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Walnuts 'improve sperm health' in men, say researchers

A study on men consuming a ‘Western-style’ diet showed that eating 75gm of walnuts a day improved sperm vitality.

Image: Hermann J. Knippertz/AP/Press Association Images

WE ALL KNOW that walnuts are good for us – but did you know they could be particularly good for men?

A new study in the journal Biology of Reproduction suggests that men who want to boost their sperm could benefit from eating 75gm of whole-shelled walnuts a day.

Study

The participants in the study were described as ‘healthy young men’ and the hypothesis was that eating the 75gm of walnuts would “beneficially affect semen quality”.

A randomised, parallel two-group tria,l with single-blind masking of outcome assessors, was conducted with 117 healthy men, age 21 – 35 years.

One group ate the walnuts as part of their regular diet for 12 weeks, while the other group avoided tree nuts.

Conclusion

The researchers concluded:

We found that 75gm of walnuts per day added to a Western-style diet improved sperm vitality, motility, and morphology (normal forms) in a group of healthy young men when compared to a control group of men consuming usual diet but avoiding tree nuts. Improved semen quality was associated with increases in blood serum omega-6 FA and in the plant source of omega-3 (ALA) but not with other omega-3s.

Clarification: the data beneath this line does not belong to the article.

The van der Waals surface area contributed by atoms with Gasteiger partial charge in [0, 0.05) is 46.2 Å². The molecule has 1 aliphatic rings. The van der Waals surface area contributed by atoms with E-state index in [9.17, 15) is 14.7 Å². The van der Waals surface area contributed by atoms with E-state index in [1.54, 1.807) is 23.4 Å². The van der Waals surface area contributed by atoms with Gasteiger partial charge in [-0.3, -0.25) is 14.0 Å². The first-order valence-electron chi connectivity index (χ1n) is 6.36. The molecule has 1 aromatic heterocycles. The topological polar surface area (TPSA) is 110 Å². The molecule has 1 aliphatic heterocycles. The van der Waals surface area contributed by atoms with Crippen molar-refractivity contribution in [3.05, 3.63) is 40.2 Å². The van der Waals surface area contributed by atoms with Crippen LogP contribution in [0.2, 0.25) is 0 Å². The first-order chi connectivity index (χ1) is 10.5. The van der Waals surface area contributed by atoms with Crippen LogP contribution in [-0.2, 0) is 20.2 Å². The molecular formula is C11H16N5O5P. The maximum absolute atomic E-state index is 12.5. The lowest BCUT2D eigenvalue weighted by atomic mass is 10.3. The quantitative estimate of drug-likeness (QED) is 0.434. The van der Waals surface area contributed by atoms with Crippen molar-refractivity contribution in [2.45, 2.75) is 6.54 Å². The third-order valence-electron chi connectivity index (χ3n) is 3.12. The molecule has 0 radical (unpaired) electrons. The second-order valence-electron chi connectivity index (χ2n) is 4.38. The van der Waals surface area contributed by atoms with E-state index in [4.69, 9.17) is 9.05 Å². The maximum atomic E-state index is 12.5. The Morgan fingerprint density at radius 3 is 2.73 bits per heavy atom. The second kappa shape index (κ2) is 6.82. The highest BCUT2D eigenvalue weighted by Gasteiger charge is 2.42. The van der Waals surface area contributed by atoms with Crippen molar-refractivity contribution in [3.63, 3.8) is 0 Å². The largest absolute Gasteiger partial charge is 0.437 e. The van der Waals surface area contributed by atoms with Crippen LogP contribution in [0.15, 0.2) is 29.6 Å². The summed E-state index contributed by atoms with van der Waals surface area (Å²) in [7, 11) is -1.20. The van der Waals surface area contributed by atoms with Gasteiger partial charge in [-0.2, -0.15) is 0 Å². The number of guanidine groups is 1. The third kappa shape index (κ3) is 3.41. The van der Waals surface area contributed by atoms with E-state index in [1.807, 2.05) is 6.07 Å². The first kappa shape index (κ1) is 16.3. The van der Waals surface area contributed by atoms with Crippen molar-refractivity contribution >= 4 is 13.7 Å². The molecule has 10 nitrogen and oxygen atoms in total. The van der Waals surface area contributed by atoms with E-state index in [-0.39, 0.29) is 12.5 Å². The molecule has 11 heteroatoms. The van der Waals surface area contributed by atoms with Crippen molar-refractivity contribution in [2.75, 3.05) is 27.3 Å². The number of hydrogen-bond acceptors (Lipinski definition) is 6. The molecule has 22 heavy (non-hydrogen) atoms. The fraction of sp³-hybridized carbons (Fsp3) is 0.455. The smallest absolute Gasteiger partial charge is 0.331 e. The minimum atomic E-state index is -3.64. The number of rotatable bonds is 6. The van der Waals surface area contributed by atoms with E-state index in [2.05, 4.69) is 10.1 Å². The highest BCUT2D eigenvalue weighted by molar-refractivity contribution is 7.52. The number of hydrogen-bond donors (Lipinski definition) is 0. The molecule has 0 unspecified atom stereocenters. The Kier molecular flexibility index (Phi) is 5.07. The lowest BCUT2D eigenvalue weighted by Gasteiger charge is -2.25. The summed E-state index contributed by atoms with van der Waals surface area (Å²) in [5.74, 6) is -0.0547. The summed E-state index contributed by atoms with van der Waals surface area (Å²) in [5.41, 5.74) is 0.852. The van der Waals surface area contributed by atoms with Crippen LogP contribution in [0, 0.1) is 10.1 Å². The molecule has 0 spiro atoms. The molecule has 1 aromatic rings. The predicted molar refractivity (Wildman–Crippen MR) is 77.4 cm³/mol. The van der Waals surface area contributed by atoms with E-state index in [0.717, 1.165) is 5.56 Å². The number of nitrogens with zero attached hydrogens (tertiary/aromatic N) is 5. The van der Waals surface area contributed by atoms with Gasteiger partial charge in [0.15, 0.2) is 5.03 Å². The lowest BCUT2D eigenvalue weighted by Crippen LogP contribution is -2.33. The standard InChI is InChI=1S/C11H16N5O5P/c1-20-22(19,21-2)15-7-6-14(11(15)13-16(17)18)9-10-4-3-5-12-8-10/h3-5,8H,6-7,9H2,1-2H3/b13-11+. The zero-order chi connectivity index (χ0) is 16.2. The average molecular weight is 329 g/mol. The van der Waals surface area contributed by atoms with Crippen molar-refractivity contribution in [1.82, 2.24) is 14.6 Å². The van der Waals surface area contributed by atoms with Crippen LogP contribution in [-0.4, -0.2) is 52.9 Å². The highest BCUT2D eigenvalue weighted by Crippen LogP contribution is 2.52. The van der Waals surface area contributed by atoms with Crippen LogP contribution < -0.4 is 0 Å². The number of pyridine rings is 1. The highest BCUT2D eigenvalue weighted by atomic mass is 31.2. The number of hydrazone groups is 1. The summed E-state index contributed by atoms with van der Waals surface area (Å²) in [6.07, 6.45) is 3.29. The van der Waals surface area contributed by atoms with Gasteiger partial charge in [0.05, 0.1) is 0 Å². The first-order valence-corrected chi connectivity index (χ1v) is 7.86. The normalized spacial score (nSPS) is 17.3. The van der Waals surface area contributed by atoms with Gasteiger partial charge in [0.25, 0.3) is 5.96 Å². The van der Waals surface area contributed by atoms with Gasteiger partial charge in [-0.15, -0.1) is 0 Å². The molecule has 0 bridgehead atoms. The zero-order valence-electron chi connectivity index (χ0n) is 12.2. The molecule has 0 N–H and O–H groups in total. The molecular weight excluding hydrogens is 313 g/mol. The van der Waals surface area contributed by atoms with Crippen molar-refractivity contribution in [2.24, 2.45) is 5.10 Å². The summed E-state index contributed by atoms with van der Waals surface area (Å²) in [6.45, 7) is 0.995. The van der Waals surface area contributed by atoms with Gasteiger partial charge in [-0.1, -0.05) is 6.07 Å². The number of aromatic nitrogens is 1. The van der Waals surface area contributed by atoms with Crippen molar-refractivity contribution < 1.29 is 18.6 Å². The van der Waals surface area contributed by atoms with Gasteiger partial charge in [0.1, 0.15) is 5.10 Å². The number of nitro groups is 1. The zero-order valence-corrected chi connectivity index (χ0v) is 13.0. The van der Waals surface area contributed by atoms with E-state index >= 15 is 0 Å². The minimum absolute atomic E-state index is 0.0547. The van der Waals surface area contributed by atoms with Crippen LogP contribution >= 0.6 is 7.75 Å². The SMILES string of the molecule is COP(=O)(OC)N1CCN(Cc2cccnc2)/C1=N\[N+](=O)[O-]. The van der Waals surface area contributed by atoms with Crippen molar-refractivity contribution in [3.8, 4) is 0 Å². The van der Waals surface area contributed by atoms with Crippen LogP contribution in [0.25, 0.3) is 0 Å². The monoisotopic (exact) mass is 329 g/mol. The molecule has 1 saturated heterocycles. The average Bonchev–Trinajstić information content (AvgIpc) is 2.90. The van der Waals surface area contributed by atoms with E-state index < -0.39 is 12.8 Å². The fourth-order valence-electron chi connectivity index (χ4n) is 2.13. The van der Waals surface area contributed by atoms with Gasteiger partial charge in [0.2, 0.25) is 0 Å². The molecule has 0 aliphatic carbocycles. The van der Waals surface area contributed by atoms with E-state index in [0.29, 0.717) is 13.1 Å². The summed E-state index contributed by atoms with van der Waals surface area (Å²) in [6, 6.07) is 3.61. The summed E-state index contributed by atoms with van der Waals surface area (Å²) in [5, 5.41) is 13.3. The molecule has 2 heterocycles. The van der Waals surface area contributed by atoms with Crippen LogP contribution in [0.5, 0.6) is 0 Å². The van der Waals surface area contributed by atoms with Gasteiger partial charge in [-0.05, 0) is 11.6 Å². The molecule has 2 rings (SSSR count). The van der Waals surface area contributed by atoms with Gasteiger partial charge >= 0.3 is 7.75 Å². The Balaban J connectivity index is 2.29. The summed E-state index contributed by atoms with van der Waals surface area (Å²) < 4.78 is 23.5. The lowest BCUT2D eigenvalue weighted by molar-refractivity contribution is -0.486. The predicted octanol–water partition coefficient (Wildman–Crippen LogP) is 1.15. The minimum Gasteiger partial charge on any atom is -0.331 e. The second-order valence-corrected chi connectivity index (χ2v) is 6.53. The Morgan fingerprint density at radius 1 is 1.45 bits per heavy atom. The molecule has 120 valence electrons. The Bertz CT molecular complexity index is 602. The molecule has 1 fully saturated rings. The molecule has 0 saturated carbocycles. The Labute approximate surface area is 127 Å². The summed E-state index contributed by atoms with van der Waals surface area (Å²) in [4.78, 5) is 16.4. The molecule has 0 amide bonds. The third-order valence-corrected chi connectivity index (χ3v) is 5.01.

The group consuming walnuts experienced improvement in sperm vitality, motility, and morphology and the group continuing their usual diet but avoiding tree nuts saw no change.

Serum fatty acid profiles also improved in the walnut group with increases in omega-6 and omega-3.

In the study, the added walnuts resulted in a changed serum FA profile for ALA, but not EPA and DHA, “suggesting the beneficial omega-3 effects on sperm from walnuts were related to the plant source of omega-3, ALA”.

The researchers said that whether adding walnuts to the diet will improve fertility outcomes for men will require further research.

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